House Majority Whip Kevin McCarthy (R-CA) has confirmed that the House will not vote on immigration reform this year, citing lack of time as the reason.
The not-so-surprising comment comes after about a dozen pro-immigration-reform activists occupied McCarthy’s office last Thursday, hoping to pressure him into moving forward with comprehensive reform. Later that night, McCarthy confirmed that with only a few legislative days remaining once the House reconvenes after a week-long break, lawmakers would not vote on the proposed reform.
According to Angelica Salas, the board chairwoman for the Coalition for Humane Immigrant Rights of Los Angeles, McCarthy told the group that “it’s very hard to do anything in 13 days.”
Despite McCarthy’s claim, however, there was plenty of time to move on immigration reform. The House had approximately five months to consider the bipartisan bill that passed the Senate, and its present agenda is so empty that GOP leaders are considering canceling some of the remaining days in the session. And though there was an opportunity to vote on the law just days before the House took its leave, Republicans declined to bring it to the floor. Instead, they focused on passing less-controversial legislation intended to keep the spotlight on the troubled Obamacare website.
On Friday, a spokeswoman for McCarthy, Erica Elliot, maintained that McCarthy “supports fixing our broken immigration reform,” but added that he believes it is best to “address immigration reform on an issue-by-issue basis rather than demanding that any reform only happen in the context of a massive bill.”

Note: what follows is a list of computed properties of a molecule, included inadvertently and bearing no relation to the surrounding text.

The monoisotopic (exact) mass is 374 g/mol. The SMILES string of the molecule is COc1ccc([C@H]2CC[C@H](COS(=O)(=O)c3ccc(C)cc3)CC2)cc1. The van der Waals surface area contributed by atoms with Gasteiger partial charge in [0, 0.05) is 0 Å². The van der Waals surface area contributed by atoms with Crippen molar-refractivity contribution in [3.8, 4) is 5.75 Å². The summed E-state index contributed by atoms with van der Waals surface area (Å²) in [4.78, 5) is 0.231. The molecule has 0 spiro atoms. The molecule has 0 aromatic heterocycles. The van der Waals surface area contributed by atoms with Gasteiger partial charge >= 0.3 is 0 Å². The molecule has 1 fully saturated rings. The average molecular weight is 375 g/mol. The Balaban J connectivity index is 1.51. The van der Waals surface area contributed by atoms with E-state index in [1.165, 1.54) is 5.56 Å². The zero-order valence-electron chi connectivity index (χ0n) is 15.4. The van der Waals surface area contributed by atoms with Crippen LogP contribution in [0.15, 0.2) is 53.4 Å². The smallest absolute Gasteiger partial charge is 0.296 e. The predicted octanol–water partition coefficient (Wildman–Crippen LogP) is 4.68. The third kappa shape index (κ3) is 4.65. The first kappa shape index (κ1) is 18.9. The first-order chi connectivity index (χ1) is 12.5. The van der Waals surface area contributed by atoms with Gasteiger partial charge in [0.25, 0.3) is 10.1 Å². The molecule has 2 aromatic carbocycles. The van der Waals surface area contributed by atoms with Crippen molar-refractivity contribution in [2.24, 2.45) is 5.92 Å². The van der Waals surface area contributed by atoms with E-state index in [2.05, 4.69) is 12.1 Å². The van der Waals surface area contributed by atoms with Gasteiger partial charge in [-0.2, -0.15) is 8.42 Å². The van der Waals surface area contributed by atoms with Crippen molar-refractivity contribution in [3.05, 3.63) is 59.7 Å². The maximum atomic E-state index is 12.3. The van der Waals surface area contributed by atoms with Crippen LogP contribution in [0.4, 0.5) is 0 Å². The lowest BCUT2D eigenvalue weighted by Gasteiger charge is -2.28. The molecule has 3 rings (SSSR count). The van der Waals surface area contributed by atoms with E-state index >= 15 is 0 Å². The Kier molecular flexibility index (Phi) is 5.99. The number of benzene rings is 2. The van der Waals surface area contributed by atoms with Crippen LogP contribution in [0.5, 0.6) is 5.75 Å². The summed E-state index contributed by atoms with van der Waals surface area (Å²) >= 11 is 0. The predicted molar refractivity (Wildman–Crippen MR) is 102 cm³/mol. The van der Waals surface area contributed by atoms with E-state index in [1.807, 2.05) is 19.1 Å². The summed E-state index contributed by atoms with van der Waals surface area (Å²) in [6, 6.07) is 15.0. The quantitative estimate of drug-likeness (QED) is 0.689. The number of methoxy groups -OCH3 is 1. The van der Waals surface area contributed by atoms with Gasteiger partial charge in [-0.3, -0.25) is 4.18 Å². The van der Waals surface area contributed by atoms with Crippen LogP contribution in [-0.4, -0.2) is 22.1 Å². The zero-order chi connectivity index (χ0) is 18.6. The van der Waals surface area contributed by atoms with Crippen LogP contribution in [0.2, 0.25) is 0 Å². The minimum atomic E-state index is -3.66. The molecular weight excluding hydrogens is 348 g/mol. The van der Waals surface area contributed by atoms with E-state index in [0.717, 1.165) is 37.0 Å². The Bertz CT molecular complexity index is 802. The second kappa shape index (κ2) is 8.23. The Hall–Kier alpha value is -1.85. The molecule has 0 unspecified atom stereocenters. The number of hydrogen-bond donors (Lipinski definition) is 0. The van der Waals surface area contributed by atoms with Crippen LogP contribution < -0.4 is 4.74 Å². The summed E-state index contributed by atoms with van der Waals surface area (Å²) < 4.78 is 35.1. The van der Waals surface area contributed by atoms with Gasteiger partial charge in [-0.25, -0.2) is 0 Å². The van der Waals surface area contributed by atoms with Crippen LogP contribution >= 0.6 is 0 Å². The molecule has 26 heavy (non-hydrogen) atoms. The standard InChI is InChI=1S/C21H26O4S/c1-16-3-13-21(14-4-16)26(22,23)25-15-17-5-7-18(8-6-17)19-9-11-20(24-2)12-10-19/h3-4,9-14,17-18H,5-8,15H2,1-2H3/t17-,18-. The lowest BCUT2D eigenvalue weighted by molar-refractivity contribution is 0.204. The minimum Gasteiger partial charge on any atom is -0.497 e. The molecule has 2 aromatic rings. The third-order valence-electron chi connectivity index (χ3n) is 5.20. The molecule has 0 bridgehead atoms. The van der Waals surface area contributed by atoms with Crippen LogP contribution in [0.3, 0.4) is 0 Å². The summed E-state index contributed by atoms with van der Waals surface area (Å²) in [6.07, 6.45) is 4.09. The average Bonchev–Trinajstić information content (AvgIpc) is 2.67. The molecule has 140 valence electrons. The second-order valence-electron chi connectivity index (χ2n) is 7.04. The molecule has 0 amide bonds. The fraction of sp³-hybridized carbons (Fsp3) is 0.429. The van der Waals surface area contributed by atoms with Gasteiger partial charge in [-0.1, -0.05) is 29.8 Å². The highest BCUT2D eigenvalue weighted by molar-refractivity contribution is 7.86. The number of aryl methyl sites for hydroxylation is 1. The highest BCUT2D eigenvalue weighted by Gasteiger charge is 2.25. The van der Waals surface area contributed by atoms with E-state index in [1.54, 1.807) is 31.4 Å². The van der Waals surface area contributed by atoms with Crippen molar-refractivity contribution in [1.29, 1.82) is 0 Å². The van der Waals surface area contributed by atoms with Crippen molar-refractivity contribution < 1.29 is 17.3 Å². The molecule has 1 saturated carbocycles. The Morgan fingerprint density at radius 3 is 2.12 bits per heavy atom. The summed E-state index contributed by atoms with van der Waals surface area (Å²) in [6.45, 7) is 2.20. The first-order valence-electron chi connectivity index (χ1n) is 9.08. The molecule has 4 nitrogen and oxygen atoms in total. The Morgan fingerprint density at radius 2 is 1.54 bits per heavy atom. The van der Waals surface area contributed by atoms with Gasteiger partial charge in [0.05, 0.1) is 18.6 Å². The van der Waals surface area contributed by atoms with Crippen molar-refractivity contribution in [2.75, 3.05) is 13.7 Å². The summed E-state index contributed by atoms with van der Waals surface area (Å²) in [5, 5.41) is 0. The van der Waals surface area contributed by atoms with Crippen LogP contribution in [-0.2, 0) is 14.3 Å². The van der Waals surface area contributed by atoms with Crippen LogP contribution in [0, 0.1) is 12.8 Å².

The comments reference the piecemeal bills House Republicans have focused on since June, when the Senate passed a comprehensive immigration bill that many on the right have condemned as an “amnesty” bill.
Though the comprehensive reform bill has stalled in the House, lawmakers did vote on one immigration reform measure this year: Republican Steve King’s (IA) amendment to defund the deferred action program, which allows undocumented youth to stay and work in the United States.
In early June, the GOP-controlled House voted to approve the amendment primarily targeting those who benefit from President Barack Obama’s executive order mirroring the Development, Relief and Education for Alien Minors (DREAM) Act. The order — which protects the same people who would be protected under the DREAM Act — ensures that undocumented aliens who arrived in the United States as children and obtain a high school diploma or the equivalent are granted permanent residency. Under the Obama administration’s deferred action program, DREAMers would not only obtain permanent resident status but would also be granted work permits — both measures King objects to.
“My amendment blocks many of the provisions that are mirrored in the Senate’s ‘Gang of Eight’ bill,” King proudly proclaimed. “If this position holds, no amnesty will reach the president’s desk.”
Less hard-line immigration opponents in the House, however, admit that legislation must be passed. Still, following the government shutdown over the Affordable Care Act and the partisan budget battle between the GOP and President Obama, Republicans in the House appeared less likely to vote on the legislation key to the president’s second-term agenda.
The move is likely to worsen the Republican Party’s long-term alienation of Latinos and immigration advocates. In a letter to top Republican leader and House Speaker John Boehner (OH), the archbishop of New York, Cardinal Timothy Dolan, described the House’s inaction to resolve the pressing “moral matter” as a “stain on the soul of the nation.”
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